The Hollywood Sign is one of the best-known signs in the world. During the early 1940s, Albert Kothe (the sign's official caretaker) caused an accident that destroyed the letter H,[6] as seen in many historical pictures. Kothe, driving while inebriated, was nearing the top of Mount Lee when he lost control of his vehicle and drove off the cliff behind the H. While Kothe was not injured, the 1928 Ford Model A was destroyed, as was the letter.

In 1949 the Hollywood Chamber of Commerce began a contract with the City of Los Angeles Parks Department to repair and rebuild the sign. The contract stipulated that "LAND" be removed to spell "Hollywood" and reflect the district, not the "Hollywoodland" housing development.[7] The Parks Department dictated that all subsequent illumination would be at the cost of the Chamber, so the Chamber opted not to replace the light bulbs. The 1949 effort gave it new life, but the sign's unprotected wood and sheet metal structure continued to deteriorate. Eventually the first O splintered and broke, resembling a lowercase u, and the third O fell down completely, leaving the severely dilapidated sign reading "HuLLYWO D".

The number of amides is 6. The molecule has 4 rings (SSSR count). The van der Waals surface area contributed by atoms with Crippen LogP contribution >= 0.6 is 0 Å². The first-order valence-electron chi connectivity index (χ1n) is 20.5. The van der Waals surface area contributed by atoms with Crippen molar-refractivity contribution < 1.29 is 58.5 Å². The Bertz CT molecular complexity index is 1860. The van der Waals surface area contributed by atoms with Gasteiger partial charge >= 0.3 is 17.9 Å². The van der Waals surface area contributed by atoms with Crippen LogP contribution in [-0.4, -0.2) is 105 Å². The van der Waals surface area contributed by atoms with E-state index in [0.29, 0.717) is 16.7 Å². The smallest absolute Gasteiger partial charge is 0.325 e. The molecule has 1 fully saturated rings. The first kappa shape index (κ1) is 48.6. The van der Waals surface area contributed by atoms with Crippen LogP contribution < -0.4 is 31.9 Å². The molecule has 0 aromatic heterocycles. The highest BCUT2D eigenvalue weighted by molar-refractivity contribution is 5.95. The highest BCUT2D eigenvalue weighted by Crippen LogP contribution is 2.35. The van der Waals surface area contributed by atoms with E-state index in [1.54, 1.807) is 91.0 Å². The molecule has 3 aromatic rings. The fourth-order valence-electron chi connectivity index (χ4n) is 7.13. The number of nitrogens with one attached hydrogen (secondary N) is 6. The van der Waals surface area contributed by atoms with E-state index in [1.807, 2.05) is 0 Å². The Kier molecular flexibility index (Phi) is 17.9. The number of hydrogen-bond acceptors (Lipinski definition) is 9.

The sign from the Hollywood Hills.

In 1978, in large part because of the public campaign to restore the landmark by shock rocker Alice Cooper (who donated the missing O), the Chamber set out to replace the intensely deteriorated sign with a more permanent structure. Nine donors gave US$27,777 each (totaling US$250,000) to sponsor replacement letters made of steel, guaranteed to last for many years (see Donors section below).[citation needed]

The new letters were 45 feet (14 m) tall and ranged from 31 to 39 feet (9.4 to 12 m) wide. The new version of the sign was unveiled on Hollywood's 75th anniversary, 14 November 1978, before a live television audience of 60 million people.[citation needed]

Refurbishment, donated by Bay Cal Commercial Painting,[8] began again in November 2005, as workers stripped the letters back to their metal base and repainted them white. Also in 2005, the original 1923 sign was put up for sale on eBay by producer/entrepreneur Dan Bliss.[9] Bliss sold the sign to artist Bill Mack.


The letters on the sign today are 5 ft (1.52 m) shorter than the original

Following the 1978 public campaign to restore the sign, the following nine donors gave $27,777 each (which totaled $249,993):


View from West Hollywood, near Santa Monica Boulevard a few blocks south of Hollywood Boulevard The historic Hollywood Roosevelt Hotel is visible on the left

The sign is located on the southern side of Mount Lee in Griffith Park, north of the Mulholland Highway.

The sign is located on rough, steep terrain, and is encompassed by barriers to prevent unauthorized access. In 2000, the Los Angeles Police Department installed a security system featuring motion detection and closed-circuit cameras. Any movement in the marked restricted areas triggers an alarm that notifies the police.[10]

Surrounding land